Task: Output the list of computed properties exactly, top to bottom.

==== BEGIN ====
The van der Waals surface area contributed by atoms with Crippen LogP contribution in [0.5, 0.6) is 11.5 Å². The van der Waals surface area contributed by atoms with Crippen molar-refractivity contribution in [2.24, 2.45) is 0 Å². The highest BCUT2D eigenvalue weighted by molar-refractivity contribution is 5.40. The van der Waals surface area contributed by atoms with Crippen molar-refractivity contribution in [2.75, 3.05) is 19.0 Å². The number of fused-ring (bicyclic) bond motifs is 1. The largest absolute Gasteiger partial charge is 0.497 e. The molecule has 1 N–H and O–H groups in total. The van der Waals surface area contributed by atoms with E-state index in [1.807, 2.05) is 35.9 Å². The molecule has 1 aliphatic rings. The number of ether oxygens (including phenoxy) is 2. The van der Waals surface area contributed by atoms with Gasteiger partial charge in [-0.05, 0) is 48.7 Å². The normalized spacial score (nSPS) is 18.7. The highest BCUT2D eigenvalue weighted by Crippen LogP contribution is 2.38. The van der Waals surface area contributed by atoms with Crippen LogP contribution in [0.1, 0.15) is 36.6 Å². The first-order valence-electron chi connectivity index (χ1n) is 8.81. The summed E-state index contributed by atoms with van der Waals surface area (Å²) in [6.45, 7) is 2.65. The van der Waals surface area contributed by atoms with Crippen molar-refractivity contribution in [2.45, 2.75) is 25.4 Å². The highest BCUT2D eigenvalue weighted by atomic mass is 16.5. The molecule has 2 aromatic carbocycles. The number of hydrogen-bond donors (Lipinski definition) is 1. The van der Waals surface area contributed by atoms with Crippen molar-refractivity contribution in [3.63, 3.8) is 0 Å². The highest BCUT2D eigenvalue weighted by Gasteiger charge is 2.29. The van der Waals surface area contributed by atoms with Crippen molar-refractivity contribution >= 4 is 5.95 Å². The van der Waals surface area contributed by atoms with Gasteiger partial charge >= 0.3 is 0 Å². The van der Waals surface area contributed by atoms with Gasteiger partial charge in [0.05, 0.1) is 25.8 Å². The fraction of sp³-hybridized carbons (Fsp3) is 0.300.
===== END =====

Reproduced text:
The van der Waals surface area contributed by atoms with Crippen LogP contribution in [0.5, 0.6) is 11.5 Å². The van der Waals surface area contributed by atoms with Crippen molar-refractivity contribution in [2.24, 2.45) is 0 Å². The highest BCUT2D eigenvalue weighted by molar-refractivity contribution is 5.40. The van der Waals surface area contributed by atoms with Crippen molar-refractivity contribution in [2.75, 3.05) is 19.0 Å². The number of fused-ring (bicyclic) bond motifs is 1. The largest absolute Gasteiger partial charge is 0.497 e. The molecule has 1 N–H and O–H groups in total. The van der Waals surface area contributed by atoms with E-state index in [1.807, 2.05) is 35.9 Å². The molecule has 1 aliphatic rings. The number of ether oxygens (including phenoxy) is 2. The van der Waals surface area contributed by atoms with Gasteiger partial charge in [-0.05, 0) is 48.7 Å². The normalized spacial score (nSPS) is 18.7. The highest BCUT2D eigenvalue weighted by Crippen LogP contribution is 2.38. The van der Waals surface area contributed by atoms with Crippen LogP contribution in [0.1, 0.15) is 36.6 Å². The first-order valence-electron chi connectivity index (χ1n) is 8.81. The summed E-state index contributed by atoms with van der Waals surface area (Å²) in [6.45, 7) is 2.65. The van der Waals surface area contributed by atoms with Crippen molar-refractivity contribution in [2.45, 2.75) is 25.4 Å². The highest BCUT2D eigenvalue weighted by atomic mass is 16.5. The molecule has 2 aromatic carbocycles. The number of hydrogen-bond donors (Lipinski definition) is 1. The van der Waals surface area contributed by atoms with Crippen molar-refractivity contribution in [3.63, 3.8) is 0 Å². The highest BCUT2D eigenvalue weighted by Gasteiger charge is 2.29. The van der Waals surface area contributed by atoms with Crippen molar-refractivity contribution >= 4 is 5.95 Å². The van der Waals surface area contributed by atoms with Gasteiger partial charge >= 0.3 is 0 Å². The van der Waals surface area contributed by atoms with Gasteiger partial charge in [0.05, 0.1) is 25.8 Å². The fraction of sp³-hybridized carbons (Fsp3) is 0.300.